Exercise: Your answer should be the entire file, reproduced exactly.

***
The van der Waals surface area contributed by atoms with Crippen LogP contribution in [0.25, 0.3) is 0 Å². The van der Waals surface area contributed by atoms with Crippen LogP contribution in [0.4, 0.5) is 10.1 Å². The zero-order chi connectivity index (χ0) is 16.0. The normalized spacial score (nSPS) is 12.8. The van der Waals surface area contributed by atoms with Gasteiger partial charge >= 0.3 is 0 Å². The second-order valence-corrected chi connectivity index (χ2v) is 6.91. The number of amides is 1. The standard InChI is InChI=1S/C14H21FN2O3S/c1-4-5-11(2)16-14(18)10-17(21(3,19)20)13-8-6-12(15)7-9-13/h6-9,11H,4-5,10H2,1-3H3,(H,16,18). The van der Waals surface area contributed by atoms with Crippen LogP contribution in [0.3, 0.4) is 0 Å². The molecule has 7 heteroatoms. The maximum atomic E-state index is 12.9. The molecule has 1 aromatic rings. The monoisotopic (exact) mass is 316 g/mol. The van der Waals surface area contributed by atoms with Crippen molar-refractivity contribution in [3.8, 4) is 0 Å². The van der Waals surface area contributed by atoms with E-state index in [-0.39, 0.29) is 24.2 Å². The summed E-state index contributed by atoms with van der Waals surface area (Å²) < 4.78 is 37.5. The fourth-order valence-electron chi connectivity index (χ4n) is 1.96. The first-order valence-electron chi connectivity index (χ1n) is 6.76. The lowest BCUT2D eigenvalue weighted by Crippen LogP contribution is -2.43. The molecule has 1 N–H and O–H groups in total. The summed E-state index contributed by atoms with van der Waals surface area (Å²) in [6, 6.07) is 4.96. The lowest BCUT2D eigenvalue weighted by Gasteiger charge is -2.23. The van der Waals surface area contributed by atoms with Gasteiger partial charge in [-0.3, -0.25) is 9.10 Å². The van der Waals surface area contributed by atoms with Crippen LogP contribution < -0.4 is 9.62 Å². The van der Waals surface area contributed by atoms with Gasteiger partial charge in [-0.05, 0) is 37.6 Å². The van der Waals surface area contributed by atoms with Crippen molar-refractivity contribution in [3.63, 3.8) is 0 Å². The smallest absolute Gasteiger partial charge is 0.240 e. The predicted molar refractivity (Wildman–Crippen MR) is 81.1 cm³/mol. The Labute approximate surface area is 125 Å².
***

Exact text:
The van der Waals surface area contributed by atoms with Crippen LogP contribution in [0.25, 0.3) is 0 Å². The van der Waals surface area contributed by atoms with Crippen LogP contribution in [0.4, 0.5) is 10.1 Å². The zero-order chi connectivity index (χ0) is 16.0. The normalized spacial score (nSPS) is 12.8. The van der Waals surface area contributed by atoms with Gasteiger partial charge >= 0.3 is 0 Å². The second-order valence-corrected chi connectivity index (χ2v) is 6.91. The number of amides is 1. The standard InChI is InChI=1S/C14H21FN2O3S/c1-4-5-11(2)16-14(18)10-17(21(3,19)20)13-8-6-12(15)7-9-13/h6-9,11H,4-5,10H2,1-3H3,(H,16,18). The van der Waals surface area contributed by atoms with Crippen LogP contribution in [0.3, 0.4) is 0 Å². The molecule has 7 heteroatoms. The maximum atomic E-state index is 12.9. The molecule has 1 aromatic rings. The monoisotopic (exact) mass is 316 g/mol. The van der Waals surface area contributed by atoms with Crippen molar-refractivity contribution in [3.8, 4) is 0 Å². The van der Waals surface area contributed by atoms with E-state index in [-0.39, 0.29) is 24.2 Å². The summed E-state index contributed by atoms with van der Waals surface area (Å²) < 4.78 is 37.5. The fourth-order valence-electron chi connectivity index (χ4n) is 1.96. The first-order valence-electron chi connectivity index (χ1n) is 6.76. The lowest BCUT2D eigenvalue weighted by Crippen LogP contribution is -2.43. The molecule has 1 N–H and O–H groups in total. The summed E-state index contributed by atoms with van der Waals surface area (Å²) in [6, 6.07) is 4.96. The lowest BCUT2D eigenvalue weighted by Gasteiger charge is -2.23. The van der Waals surface area contributed by atoms with Gasteiger partial charge in [-0.3, -0.25) is 9.10 Å². The van der Waals surface area contributed by atoms with Crippen LogP contribution < -0.4 is 9.62 Å². The van der Waals surface area contributed by atoms with Gasteiger partial charge in [-0.05, 0) is 37.6 Å². The van der Waals surface area contributed by atoms with Crippen molar-refractivity contribution in [3.63, 3.8) is 0 Å². The smallest absolute Gasteiger partial charge is 0.240 e. The predicted molar refractivity (Wildman–Crippen MR) is 81.1 cm³/mol. The Labute approximate surface area is 125 Å².